This is important to me.
Turns out, I can't really afford to spend whatever it takes.
It is also quite generous of you to be reading this.
So I have included links to as many of these contributors as I can so that you may learn more about them and their geniuses.
All songs were mixed by Rich Lamb. Mastered by A.T. Michael MacDonald at AlgoRythms "Special Effects" was produced by Ryan Graham. Everything else was produced by everyone involved. Photography by Michael Harlan Turkell. Design by Dan Au.
Recorded by Ryan Graham at 37.5 Productions and Zach Herchen at Yale University
Guest vocals by Rahne Alexander, Ryan Graham , Tony Monte, and Jessica Teague
Fred Dole- basses
Michael Compitello- percussion
Scott Alexander- vocals, guitar
I first started wanting to write this song in high school. But I mellowed out before I got around to it. After enough shows with 3 or 4 people in the audience, I felt up to the task again.
“Different” really begins to loose it’s meaning when you realize that everyone and everything is different. But it remains a very loaded term. It’s a confusing question of process, intent, essence, and perspective.
I almost threw the song out, but when I invited other vocalists to sing it in tandem it re-emerged as one of my favorite anthems.
Everything Is Complicated
Arranged by Tony Monte
Recorded by Jim Czak at Nola Recording Studio
Jessica Teague- vocals
Tony Monte- piano
Zach Herchen- saxes
Jeremy Lamb- cello
Steve LaSpina- bass
Eric Beach- percussion
Scott Alexander- vocals
Generally speaking, I’m not aware of what chords I’m playing when I write a song. I just keep moving my hands around until something sounds right. I don’t count bars or meter either. So I was both thrilled and terrified that my dear friend and mentor, the brilliant maestro Tony Monte accepted my invitation to arrange this song for a new ensemble. It nearly drove him mad. Luckily, this genius did not go insane.
Jessica Teague has been joining my live shows to sing this song for a few years and always upstages me. She did it again in the studio.
I don’t write a lot of love songs since so many great ones have already been written. While often the intent of a love song is to be romantic, the result can be embarrassing. I decided to write an embarrassing song, with the hope that someone would find it romantic. She did!
The song was also featured on my national television debut on The People’s Court. It wasn’t framed (or edited) in the most flattering way, but everyone seemed tickled by it so I could not have been happier.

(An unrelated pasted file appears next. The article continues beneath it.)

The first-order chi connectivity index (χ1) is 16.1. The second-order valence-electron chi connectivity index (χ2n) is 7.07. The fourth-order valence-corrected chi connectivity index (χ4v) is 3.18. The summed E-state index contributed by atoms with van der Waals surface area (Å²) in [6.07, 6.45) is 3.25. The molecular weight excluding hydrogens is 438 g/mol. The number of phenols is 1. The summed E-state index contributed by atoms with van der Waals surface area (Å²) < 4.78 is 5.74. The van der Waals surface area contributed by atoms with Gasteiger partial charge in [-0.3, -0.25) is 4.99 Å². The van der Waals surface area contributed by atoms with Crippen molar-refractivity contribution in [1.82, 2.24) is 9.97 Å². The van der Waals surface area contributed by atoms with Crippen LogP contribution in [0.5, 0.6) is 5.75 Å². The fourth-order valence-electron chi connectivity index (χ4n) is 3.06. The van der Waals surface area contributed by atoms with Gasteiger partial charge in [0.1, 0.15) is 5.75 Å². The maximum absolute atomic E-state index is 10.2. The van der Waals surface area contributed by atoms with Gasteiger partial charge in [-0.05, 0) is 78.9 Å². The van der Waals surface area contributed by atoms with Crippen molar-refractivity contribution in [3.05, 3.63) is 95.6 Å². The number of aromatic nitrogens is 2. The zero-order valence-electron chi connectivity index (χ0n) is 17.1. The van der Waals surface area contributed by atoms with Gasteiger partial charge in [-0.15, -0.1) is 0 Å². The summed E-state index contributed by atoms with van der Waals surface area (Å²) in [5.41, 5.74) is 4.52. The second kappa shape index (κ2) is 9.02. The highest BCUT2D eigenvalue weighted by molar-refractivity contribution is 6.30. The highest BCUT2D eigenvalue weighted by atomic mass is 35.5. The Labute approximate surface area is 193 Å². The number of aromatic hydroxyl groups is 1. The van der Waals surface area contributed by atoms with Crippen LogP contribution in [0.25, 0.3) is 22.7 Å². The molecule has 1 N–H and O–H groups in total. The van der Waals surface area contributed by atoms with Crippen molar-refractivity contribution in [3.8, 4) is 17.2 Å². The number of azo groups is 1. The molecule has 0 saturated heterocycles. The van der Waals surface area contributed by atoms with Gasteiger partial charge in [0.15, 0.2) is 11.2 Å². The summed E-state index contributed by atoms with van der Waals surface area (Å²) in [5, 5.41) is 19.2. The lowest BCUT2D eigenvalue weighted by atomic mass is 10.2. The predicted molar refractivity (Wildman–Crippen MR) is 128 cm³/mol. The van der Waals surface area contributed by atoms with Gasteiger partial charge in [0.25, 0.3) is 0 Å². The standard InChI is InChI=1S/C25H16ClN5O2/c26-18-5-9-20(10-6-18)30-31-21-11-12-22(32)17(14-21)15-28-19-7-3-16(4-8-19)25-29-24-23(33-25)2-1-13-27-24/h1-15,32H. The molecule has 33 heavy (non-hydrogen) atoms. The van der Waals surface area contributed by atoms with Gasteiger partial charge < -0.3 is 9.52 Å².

I find slutty girls attractive. But I’m rather turned off by the fact that I might be a total bastard for being attracted to someone’s weakness, insecurity, or vulnerability. It may not be polite to form psychoanalytical hypotheses about other people’s libidos, but I do it anyway.
So let’s sing a song about it!
This was another song that I almost abandoned, but with the contributions of Sean and Zach’s violin part, I fell in love with it again. I began to not want to perform the song without a violin. I became dependent! Though it is still my preference to have violin, I have found the knowing the part exists improves my solo performance of it immensely.
Written by Joan Jett, Kenny Laguna, Ritchie Cordell and Martin Kupersmith
Jett Pack Music, Inc. (BMI)
Arranged for bassoon and yelling by Scott Alexander
Recorded by Zach Herchen in Jersey City
Scott Alexander- vocals, bassoon
From what I’ve heard, Joan Jett is also vegan. But I don’t think she plays bassoon, an instrument I love to play but have had much trouble writing for. Though I certainly appreciate and take pride in what I have been able to accomplish on bassoon, I’m nowhere near playing on a professional level. The years I spent focusing on bassoon were all years of not feeling good enough. Well, I don’t really care now.
I don’t repeat a lot of phrases in most of my music. But the opposite message to this song is repeated to all of us hundreds of times each day. A lot of those repeaters are artists and musicians pursuing a very worthwhile dream. I’m sure many people would suppose I’m another shameless self-promoter. I am indeed a self-promoter, but I consider myself very much full of shame about it and really strive to do it in a way that is respectful of what separates culture from commercialism. I can’t claim to be successful at this because I cannot do it alone.
I made a video for this song that you can watch.
When my brother watched the video, he told me to check out a documentary Douglas Rushkoff produced for Pbs’s Frontline titled The Persuaders. I’m recommending it to all of you too. See it here.
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